T’ai Chi Ch’uan is one of the four main systems of Chinese Kung Fu, and the most powerful. Unlike the other styles of Kung Fu in which the speed and power are made visible, T’ai Chi Ch’uan forms look soft and receptive. Beneath that slow, flowing movement is a coiled spring of resilient force, the nomenclature for which is “peng jing.”
All of the various T’ai Chi Ch’uan styles share the same principles – slow, soft, relaxed movements that radiate from the center with weight sunk, and light steps. When both players adhere to the same basic principles, a common body language is spoken that allows students from any style or system to communicate their level of skill with the partnered T’ai Chi exercise called “Push Hands.” This interactive T’ai Chi practice teaches students how to exchange energy without invasive contact. Push hands teaches a way to repel violent force without getting tired, vexed or injured, and without injuring the other person.
T’ai Chi can be practiced at any age and is very therapeutic. Practicing T’ai Chi improves circulation, balance, breathing, bone density, immunity, longevity, awareness and focus. Because T’ai Chi Ch’uan is the integration of Qigong and Kung Fu, it heals and teaches fighting at the same time.
T’ai Chi Ch’uan is considered an “internal” system of Kung Fu, and the movements are performed slowly, constantly and smoothly, while the “external” systems of Kung Fu are done hastily, and with a show of force. Some styles of T’ai Chi Ch’uan, like Chen style and Original Yang style (aka Guang Ping Yang) have a slow build up to occasional forceful emissions of power. Other styles, like Wu style, are entirely soft, meditative and self-contained. Though Wu and Yang styles do not show force, they often produce very skilled Push Hands players.
T’ai Chi Ch’uan moves from posture to posture like a river, flowing over obstacles — a constant flow of changes. The positions in-between each picture-perfect posture are as important as the completed movements. Practicing T’ai Chi Ch’uan form exemplifies the notion that “Life is a journey, not a destination.”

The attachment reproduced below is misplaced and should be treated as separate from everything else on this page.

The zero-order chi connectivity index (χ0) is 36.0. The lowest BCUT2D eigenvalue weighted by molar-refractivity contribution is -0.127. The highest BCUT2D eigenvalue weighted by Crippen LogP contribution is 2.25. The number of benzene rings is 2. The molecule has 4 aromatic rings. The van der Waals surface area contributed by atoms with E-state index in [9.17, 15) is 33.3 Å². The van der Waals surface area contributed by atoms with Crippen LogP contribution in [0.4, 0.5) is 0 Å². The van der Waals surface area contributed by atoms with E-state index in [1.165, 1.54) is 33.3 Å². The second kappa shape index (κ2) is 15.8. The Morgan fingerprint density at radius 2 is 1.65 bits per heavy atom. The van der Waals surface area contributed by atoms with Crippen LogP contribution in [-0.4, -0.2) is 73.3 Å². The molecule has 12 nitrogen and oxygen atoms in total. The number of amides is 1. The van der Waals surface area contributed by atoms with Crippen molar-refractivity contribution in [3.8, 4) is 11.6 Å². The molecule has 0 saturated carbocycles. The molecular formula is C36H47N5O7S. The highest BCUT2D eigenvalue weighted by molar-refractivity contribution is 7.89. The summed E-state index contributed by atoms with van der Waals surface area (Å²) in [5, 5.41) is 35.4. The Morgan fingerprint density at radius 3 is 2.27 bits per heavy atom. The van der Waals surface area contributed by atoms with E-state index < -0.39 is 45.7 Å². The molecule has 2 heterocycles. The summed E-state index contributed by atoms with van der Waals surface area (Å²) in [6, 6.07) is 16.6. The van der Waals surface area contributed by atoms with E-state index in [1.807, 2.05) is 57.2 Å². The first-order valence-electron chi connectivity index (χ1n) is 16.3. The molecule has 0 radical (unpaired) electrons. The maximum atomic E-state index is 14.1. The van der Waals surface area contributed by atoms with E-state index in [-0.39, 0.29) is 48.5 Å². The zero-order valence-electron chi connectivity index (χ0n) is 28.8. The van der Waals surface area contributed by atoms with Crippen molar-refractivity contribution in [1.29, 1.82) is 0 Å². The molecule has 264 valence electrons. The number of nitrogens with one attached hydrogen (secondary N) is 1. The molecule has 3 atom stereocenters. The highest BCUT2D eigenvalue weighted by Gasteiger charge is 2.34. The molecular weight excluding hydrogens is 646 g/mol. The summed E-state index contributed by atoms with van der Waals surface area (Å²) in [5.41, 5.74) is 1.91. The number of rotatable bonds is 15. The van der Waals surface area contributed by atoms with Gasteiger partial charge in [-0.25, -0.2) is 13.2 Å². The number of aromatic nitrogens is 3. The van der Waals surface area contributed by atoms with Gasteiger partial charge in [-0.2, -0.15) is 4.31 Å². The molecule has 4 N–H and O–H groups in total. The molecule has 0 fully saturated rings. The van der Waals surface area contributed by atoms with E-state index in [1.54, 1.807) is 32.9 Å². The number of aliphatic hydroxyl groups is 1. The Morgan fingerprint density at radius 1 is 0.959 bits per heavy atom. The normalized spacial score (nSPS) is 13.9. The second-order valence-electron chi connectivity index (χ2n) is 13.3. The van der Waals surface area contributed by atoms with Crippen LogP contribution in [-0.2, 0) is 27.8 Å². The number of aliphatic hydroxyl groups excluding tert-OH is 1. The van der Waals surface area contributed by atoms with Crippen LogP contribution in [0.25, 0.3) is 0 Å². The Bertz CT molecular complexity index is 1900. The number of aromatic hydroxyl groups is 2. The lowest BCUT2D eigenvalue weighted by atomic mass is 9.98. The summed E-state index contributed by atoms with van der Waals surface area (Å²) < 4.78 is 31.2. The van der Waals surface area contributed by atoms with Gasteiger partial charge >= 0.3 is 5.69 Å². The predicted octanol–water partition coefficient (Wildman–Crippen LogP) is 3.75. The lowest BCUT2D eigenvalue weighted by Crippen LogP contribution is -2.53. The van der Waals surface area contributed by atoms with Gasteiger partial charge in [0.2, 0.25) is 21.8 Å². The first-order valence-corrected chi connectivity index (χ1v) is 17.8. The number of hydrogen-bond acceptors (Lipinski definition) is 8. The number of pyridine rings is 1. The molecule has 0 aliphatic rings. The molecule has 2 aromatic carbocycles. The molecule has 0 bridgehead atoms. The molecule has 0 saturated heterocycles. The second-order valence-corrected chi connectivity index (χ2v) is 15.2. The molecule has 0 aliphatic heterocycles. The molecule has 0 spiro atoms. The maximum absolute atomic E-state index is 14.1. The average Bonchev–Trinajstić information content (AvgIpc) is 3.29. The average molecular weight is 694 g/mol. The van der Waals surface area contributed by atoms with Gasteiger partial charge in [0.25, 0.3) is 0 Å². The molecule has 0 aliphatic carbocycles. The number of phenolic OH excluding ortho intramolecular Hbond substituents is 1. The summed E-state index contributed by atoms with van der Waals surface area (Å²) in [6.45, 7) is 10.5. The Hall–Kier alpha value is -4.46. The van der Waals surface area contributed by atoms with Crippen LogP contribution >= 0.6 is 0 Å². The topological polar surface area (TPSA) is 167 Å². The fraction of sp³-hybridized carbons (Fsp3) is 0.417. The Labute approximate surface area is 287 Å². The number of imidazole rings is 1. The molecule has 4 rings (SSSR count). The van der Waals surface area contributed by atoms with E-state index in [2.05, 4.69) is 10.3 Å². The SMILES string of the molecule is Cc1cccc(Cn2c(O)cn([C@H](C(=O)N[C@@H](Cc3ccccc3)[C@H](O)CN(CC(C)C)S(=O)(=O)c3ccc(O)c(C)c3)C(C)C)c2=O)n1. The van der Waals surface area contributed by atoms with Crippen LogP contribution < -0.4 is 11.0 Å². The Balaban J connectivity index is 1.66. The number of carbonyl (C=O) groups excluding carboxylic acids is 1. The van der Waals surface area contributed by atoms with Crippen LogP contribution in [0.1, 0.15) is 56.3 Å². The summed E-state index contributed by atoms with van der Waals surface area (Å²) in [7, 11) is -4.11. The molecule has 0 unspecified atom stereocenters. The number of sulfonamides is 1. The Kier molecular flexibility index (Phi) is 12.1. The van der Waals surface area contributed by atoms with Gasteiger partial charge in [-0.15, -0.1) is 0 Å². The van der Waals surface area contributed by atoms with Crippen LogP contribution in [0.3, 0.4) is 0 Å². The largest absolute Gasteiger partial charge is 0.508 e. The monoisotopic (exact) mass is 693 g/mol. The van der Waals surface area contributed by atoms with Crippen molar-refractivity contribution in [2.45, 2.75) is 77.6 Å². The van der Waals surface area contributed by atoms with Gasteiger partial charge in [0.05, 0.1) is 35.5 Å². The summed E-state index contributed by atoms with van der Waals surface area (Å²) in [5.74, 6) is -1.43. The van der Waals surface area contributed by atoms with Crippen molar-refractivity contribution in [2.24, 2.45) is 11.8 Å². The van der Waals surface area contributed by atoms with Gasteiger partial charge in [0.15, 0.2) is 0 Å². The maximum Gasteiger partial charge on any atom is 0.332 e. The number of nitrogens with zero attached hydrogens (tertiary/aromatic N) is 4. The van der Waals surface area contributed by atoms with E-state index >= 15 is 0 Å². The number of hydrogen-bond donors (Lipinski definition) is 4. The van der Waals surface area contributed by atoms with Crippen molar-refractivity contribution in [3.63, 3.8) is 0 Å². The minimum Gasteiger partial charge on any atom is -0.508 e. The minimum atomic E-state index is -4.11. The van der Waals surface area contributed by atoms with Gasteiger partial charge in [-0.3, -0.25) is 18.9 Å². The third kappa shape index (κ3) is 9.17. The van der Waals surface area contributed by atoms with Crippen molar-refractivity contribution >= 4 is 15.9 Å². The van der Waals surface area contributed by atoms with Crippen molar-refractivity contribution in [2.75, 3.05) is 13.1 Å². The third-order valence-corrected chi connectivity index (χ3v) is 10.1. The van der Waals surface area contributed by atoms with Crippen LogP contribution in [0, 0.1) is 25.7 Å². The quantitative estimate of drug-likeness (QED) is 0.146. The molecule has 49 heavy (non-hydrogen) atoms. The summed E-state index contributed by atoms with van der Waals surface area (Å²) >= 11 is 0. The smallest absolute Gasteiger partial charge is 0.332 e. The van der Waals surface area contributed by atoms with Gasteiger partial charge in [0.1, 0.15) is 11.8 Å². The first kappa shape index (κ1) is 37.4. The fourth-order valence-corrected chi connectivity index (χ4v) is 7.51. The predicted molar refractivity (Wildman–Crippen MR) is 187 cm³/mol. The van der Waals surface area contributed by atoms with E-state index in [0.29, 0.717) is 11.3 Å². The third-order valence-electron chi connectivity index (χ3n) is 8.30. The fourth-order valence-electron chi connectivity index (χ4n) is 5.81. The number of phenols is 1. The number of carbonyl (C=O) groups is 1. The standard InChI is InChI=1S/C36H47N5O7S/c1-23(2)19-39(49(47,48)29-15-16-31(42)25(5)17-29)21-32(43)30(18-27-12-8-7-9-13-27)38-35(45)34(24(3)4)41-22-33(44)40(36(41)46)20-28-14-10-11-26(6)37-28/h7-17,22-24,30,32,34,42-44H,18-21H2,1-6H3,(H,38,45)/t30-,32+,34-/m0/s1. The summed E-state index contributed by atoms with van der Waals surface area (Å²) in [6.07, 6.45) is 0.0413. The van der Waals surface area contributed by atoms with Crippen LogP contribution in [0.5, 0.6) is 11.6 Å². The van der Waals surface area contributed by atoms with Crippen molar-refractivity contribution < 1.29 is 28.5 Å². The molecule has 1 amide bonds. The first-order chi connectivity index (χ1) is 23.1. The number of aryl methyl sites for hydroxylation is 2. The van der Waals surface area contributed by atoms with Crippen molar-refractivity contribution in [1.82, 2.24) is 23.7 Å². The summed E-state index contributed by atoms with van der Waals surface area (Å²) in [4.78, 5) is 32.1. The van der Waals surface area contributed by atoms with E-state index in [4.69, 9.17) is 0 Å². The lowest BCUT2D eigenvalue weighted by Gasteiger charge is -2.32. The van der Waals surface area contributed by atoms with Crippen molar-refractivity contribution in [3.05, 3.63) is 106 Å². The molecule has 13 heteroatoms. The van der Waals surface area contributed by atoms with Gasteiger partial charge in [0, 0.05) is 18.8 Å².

The primary distinction between the practice of T’ai Chi Ch’uan and all other martial arts styles is the self-control and constant mindful awareness created by the slowness of execution. Anyone adept at T’ai Chi Ch’uan can deflect most aggressive attacks without direct opposition, by going with the flow and not resisting it, and then channeling it in another direction.
T’ai Chi practice rewires our reactions to stress. Our “reptilian brains” are bypassed and instead we are reprogrammed to respond with a balanced integration of compassion and aggression. It is the expression of reason over reaction, and mind over matter.
T’ai Chi aligns itself with natural law, and the same laws that prevail in physics with regard to gravity, rotation, motion and stillness. Psychology, physiology, aesthetics, and spirituality all come into play in T’ai Chi. T’ai Chi does not rely on pure strength, but rather awareness, grace and sensitivity. Women can rarely match men in strength, but we excel in these other areas. T’ai Chi uses awareness, calmness and control to counter mindless, brute force.
Ironically, T’ai Chi, unlike sports or pure conditioning, does not exploit energy for with the goal of winning, running faster, or scoring points. T’ai Chi improves ones whole state of being by “cultivating qi.” This refined method of self-expression provides youthful energy and is a philosophy, a health care plan and a social security system all rolled into one. It is a step up on the evolutionary ladder of humankind. It represents our progress from animalistic primates who grab, push and shove, or cower, shrink and run into balanced, civilized, enlightened people who can take care of themselves and others well into old age.
Understanding T’ai Chi philosophy helps people bond with others on this path. The intense bonding, the sense of community and friendship with ones sisters and brothers is another one of the rich rewards from practicing T’ai Chi. The far reaching and overarching goals of T’ai Chi make the patience required during the learning process a relatively small sacrifice. The cognitive sensing from slowing down even while in the learning phase provides the immediate reward of qi flow, of feeling more centered and balanced, and over time, the higher level of skill that is attained from long-term training. Practitioners enjoy richer, wiser lives from taking the time to learn and practice T’ai Chi.
The ease of execution comes from focusing on where you are coming from to get to where you are going, not from trying to be where you are not. You always have to be firmly sunk and rooted on the back leg to achieve the light step on the other leg to advance to the next movement. You can never get ahead of yourself, literally and figuratively.
Ironically, you won’t get where you want to be – healthy, calm and youthful – by straining to be as strong as you think you should be, or struggling look as young as you once did. You will achieve this by practicing something that is designed specifically to produce youth and vitality – T’ai Chi.